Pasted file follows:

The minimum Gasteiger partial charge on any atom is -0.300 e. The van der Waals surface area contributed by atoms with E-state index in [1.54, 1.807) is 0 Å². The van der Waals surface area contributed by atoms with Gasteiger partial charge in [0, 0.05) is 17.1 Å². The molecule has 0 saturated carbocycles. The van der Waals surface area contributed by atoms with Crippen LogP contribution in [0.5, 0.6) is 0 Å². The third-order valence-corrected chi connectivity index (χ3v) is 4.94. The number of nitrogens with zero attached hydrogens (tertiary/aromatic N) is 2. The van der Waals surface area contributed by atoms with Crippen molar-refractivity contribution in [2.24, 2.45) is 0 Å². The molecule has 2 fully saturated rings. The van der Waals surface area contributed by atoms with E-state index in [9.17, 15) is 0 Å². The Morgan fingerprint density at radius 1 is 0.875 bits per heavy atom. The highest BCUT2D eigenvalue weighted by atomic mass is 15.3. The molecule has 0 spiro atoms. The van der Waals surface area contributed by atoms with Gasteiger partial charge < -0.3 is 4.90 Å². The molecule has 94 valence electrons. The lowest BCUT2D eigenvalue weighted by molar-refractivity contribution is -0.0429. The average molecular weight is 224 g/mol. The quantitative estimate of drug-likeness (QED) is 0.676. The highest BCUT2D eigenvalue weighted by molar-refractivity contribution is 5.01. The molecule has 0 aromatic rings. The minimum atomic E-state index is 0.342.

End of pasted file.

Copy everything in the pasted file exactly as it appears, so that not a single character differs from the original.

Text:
The minimum Gasteiger partial charge on any atom is -0.300 e. The van der Waals surface area contributed by atoms with E-state index in [1.54, 1.807) is 0 Å². The van der Waals surface area contributed by atoms with Gasteiger partial charge in [0, 0.05) is 17.1 Å². The molecule has 0 saturated carbocycles. The van der Waals surface area contributed by atoms with Crippen LogP contribution in [0.5, 0.6) is 0 Å². The third-order valence-corrected chi connectivity index (χ3v) is 4.94. The number of nitrogens with zero attached hydrogens (tertiary/aromatic N) is 2. The van der Waals surface area contributed by atoms with Crippen molar-refractivity contribution in [2.24, 2.45) is 0 Å². The molecule has 2 fully saturated rings. The van der Waals surface area contributed by atoms with E-state index in [9.17, 15) is 0 Å². The Morgan fingerprint density at radius 1 is 0.875 bits per heavy atom. The highest BCUT2D eigenvalue weighted by atomic mass is 15.3. The molecule has 0 spiro atoms. The van der Waals surface area contributed by atoms with Gasteiger partial charge < -0.3 is 4.90 Å². The molecule has 94 valence electrons. The lowest BCUT2D eigenvalue weighted by molar-refractivity contribution is -0.0429. The average molecular weight is 224 g/mol. The quantitative estimate of drug-likeness (QED) is 0.676. The highest BCUT2D eigenvalue weighted by molar-refractivity contribution is 5.01. The molecule has 0 aromatic rings. The minimum atomic E-state index is 0.342.